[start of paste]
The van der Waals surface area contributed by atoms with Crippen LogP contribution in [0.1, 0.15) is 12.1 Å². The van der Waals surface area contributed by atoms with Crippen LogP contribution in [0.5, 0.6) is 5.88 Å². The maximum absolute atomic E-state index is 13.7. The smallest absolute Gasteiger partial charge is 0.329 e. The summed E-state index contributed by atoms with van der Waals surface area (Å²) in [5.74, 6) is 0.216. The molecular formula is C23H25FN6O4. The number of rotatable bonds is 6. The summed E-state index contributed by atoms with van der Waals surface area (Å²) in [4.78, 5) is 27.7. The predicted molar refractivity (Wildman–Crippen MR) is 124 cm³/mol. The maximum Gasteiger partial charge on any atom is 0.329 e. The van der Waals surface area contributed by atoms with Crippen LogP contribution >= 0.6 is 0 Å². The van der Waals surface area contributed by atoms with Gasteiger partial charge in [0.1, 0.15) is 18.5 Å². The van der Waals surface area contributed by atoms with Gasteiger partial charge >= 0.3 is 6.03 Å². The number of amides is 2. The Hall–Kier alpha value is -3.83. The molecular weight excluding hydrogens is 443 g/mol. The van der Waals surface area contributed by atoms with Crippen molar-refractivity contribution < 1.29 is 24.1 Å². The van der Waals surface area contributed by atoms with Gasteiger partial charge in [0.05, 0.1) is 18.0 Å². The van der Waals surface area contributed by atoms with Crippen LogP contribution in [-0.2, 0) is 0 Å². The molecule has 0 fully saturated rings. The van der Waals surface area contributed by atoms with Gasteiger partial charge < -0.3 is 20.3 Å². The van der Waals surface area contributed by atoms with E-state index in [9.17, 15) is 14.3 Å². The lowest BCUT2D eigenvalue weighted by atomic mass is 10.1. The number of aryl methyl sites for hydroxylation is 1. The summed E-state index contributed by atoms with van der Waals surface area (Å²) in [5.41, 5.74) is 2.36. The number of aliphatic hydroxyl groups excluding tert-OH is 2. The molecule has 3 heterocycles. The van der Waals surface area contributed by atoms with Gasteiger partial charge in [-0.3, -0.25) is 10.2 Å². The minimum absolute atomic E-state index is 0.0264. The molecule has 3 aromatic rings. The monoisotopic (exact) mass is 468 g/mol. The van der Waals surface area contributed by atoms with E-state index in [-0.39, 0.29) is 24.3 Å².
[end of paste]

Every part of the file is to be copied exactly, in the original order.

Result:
The van der Waals surface area contributed by atoms with Crippen LogP contribution in [0.1, 0.15) is 12.1 Å². The van der Waals surface area contributed by atoms with Crippen LogP contribution in [0.5, 0.6) is 5.88 Å². The maximum absolute atomic E-state index is 13.7. The smallest absolute Gasteiger partial charge is 0.329 e. The summed E-state index contributed by atoms with van der Waals surface area (Å²) in [5.74, 6) is 0.216. The molecular formula is C23H25FN6O4. The number of rotatable bonds is 6. The summed E-state index contributed by atoms with van der Waals surface area (Å²) in [4.78, 5) is 27.7. The predicted molar refractivity (Wildman–Crippen MR) is 124 cm³/mol. The maximum Gasteiger partial charge on any atom is 0.329 e. The van der Waals surface area contributed by atoms with Crippen LogP contribution >= 0.6 is 0 Å². The van der Waals surface area contributed by atoms with Gasteiger partial charge in [0.1, 0.15) is 18.5 Å². The van der Waals surface area contributed by atoms with Gasteiger partial charge >= 0.3 is 6.03 Å². The number of amides is 2. The Hall–Kier alpha value is -3.83. The molecular weight excluding hydrogens is 443 g/mol. The van der Waals surface area contributed by atoms with Crippen molar-refractivity contribution < 1.29 is 24.1 Å². The van der Waals surface area contributed by atoms with Gasteiger partial charge in [0.05, 0.1) is 18.0 Å². The van der Waals surface area contributed by atoms with Crippen LogP contribution in [-0.2, 0) is 0 Å². The molecule has 0 fully saturated rings. The van der Waals surface area contributed by atoms with Gasteiger partial charge < -0.3 is 20.3 Å². The van der Waals surface area contributed by atoms with E-state index in [9.17, 15) is 14.3 Å². The lowest BCUT2D eigenvalue weighted by atomic mass is 10.1. The number of aryl methyl sites for hydroxylation is 1. The summed E-state index contributed by atoms with van der Waals surface area (Å²) in [5.41, 5.74) is 2.36. The number of aliphatic hydroxyl groups excluding tert-OH is 2. The molecule has 3 heterocycles. The van der Waals surface area contributed by atoms with Gasteiger partial charge in [-0.3, -0.25) is 10.2 Å². The minimum absolute atomic E-state index is 0.0264. The molecule has 3 aromatic rings. The monoisotopic (exact) mass is 468 g/mol. The van der Waals surface area contributed by atoms with E-state index in [-0.39, 0.29) is 24.3 Å².